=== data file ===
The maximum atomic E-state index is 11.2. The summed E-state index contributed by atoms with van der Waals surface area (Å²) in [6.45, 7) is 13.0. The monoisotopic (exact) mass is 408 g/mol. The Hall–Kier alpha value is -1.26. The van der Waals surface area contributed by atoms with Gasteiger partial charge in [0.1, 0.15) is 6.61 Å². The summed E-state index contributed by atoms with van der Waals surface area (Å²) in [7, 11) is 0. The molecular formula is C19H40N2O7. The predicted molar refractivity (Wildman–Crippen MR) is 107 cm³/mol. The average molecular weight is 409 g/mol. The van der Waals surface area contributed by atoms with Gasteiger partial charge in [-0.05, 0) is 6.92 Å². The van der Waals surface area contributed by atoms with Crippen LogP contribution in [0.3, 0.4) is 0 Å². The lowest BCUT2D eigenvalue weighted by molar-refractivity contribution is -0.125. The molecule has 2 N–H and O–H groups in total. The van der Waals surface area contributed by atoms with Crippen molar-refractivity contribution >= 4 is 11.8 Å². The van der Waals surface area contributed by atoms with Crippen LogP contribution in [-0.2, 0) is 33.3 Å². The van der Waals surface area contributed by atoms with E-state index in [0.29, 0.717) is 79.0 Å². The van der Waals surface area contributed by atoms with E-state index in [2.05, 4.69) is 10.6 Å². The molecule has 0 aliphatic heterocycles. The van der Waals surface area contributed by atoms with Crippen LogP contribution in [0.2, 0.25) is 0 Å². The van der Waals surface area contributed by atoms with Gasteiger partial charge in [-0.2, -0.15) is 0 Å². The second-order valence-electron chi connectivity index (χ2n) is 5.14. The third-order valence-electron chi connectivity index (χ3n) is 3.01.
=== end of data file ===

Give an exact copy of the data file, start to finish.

The maximum atomic E-state index is 11.2. The summed E-state index contributed by atoms with van der Waals surface area (Å²) in [6.45, 7) is 13.0. The monoisotopic (exact) mass is 408 g/mol. The Hall–Kier alpha value is -1.26. The van der Waals surface area contributed by atoms with Gasteiger partial charge in [0.1, 0.15) is 6.61 Å². The summed E-state index contributed by atoms with van der Waals surface area (Å²) in [7, 11) is 0. The molecular formula is C19H40N2O7. The predicted molar refractivity (Wildman–Crippen MR) is 107 cm³/mol. The average molecular weight is 409 g/mol. The van der Waals surface area contributed by atoms with Gasteiger partial charge in [-0.05, 0) is 6.92 Å². The van der Waals surface area contributed by atoms with Crippen LogP contribution in [0.3, 0.4) is 0 Å². The lowest BCUT2D eigenvalue weighted by molar-refractivity contribution is -0.125. The molecule has 2 N–H and O–H groups in total. The van der Waals surface area contributed by atoms with Crippen molar-refractivity contribution >= 4 is 11.8 Å². The van der Waals surface area contributed by atoms with Crippen LogP contribution in [-0.2, 0) is 33.3 Å². The van der Waals surface area contributed by atoms with E-state index in [0.29, 0.717) is 79.0 Å². The van der Waals surface area contributed by atoms with E-state index in [2.05, 4.69) is 10.6 Å². The molecule has 0 aliphatic heterocycles. The van der Waals surface area contributed by atoms with Crippen LogP contribution in [0.2, 0.25) is 0 Å². The van der Waals surface area contributed by atoms with Gasteiger partial charge in [-0.2, -0.15) is 0 Å². The second-order valence-electron chi connectivity index (χ2n) is 5.14. The third-order valence-electron chi connectivity index (χ3n) is 3.01.